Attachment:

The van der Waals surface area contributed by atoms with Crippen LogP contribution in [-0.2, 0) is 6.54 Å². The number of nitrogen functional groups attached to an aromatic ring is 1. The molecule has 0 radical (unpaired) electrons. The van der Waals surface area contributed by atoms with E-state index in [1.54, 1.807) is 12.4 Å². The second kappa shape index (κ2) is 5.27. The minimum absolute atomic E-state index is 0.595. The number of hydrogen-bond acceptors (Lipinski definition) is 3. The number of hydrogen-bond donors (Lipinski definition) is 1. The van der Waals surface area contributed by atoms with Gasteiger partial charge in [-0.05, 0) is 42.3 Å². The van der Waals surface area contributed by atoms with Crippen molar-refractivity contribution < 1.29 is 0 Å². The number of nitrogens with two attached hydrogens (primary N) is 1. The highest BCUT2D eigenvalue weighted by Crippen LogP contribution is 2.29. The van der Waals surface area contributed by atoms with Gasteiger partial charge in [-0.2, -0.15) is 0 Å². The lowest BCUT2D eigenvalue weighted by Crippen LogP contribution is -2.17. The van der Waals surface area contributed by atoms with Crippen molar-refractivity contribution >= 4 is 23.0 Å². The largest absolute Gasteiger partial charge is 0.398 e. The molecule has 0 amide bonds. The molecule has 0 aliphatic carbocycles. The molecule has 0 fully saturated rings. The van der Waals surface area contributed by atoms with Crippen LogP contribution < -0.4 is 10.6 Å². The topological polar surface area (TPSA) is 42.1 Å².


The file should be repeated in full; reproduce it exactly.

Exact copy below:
The van der Waals surface area contributed by atoms with Crippen LogP contribution in [-0.2, 0) is 6.54 Å². The number of nitrogen functional groups attached to an aromatic ring is 1. The molecule has 0 radical (unpaired) electrons. The van der Waals surface area contributed by atoms with E-state index in [1.54, 1.807) is 12.4 Å². The second kappa shape index (κ2) is 5.27. The minimum absolute atomic E-state index is 0.595. The number of hydrogen-bond acceptors (Lipinski definition) is 3. The number of hydrogen-bond donors (Lipinski definition) is 1. The van der Waals surface area contributed by atoms with Gasteiger partial charge in [-0.05, 0) is 42.3 Å². The van der Waals surface area contributed by atoms with Crippen molar-refractivity contribution < 1.29 is 0 Å². The number of nitrogens with two attached hydrogens (primary N) is 1. The highest BCUT2D eigenvalue weighted by Crippen LogP contribution is 2.29. The van der Waals surface area contributed by atoms with Gasteiger partial charge in [-0.2, -0.15) is 0 Å². The lowest BCUT2D eigenvalue weighted by Crippen LogP contribution is -2.17. The van der Waals surface area contributed by atoms with Crippen molar-refractivity contribution >= 4 is 23.0 Å². The largest absolute Gasteiger partial charge is 0.398 e. The molecule has 0 amide bonds. The molecule has 0 aliphatic carbocycles. The molecule has 0 fully saturated rings. The van der Waals surface area contributed by atoms with Crippen LogP contribution < -0.4 is 10.6 Å². The topological polar surface area (TPSA) is 42.1 Å².